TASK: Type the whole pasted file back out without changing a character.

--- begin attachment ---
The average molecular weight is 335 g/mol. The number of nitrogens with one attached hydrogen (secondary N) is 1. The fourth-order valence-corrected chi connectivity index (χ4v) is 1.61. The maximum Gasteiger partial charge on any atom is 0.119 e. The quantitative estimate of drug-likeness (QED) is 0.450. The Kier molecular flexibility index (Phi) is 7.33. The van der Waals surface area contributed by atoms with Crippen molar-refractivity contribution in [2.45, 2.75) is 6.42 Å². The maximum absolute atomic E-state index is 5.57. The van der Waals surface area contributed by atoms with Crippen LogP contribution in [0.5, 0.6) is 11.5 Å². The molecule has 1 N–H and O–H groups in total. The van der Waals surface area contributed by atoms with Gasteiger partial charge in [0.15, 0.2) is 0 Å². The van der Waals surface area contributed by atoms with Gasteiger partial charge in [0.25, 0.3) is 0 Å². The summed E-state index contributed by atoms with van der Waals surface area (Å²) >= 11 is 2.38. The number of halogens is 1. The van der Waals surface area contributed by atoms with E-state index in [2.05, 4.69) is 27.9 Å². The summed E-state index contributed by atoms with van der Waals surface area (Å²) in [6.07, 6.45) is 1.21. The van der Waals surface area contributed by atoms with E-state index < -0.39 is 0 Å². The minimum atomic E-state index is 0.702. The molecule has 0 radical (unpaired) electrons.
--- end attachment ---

The average molecular weight is 335 g/mol. The number of nitrogens with one attached hydrogen (secondary N) is 1. The fourth-order valence-corrected chi connectivity index (χ4v) is 1.61. The maximum Gasteiger partial charge on any atom is 0.119 e. The quantitative estimate of drug-likeness (QED) is 0.450. The Kier molecular flexibility index (Phi) is 7.33. The van der Waals surface area contributed by atoms with Crippen molar-refractivity contribution in [2.45, 2.75) is 6.42 Å². The maximum absolute atomic E-state index is 5.57. The van der Waals surface area contributed by atoms with Crippen LogP contribution in [0.5, 0.6) is 11.5 Å². The molecule has 1 N–H and O–H groups in total. The van der Waals surface area contributed by atoms with Gasteiger partial charge in [0.15, 0.2) is 0 Å². The van der Waals surface area contributed by atoms with Gasteiger partial charge in [0.25, 0.3) is 0 Å². The summed E-state index contributed by atoms with van der Waals surface area (Å²) >= 11 is 2.38. The number of halogens is 1. The van der Waals surface area contributed by atoms with E-state index in [2.05, 4.69) is 27.9 Å². The summed E-state index contributed by atoms with van der Waals surface area (Å²) in [6.07, 6.45) is 1.21. The van der Waals surface area contributed by atoms with E-state index < -0.39 is 0 Å². The minimum atomic E-state index is 0.702. The molecule has 0 radical (unpaired) electrons.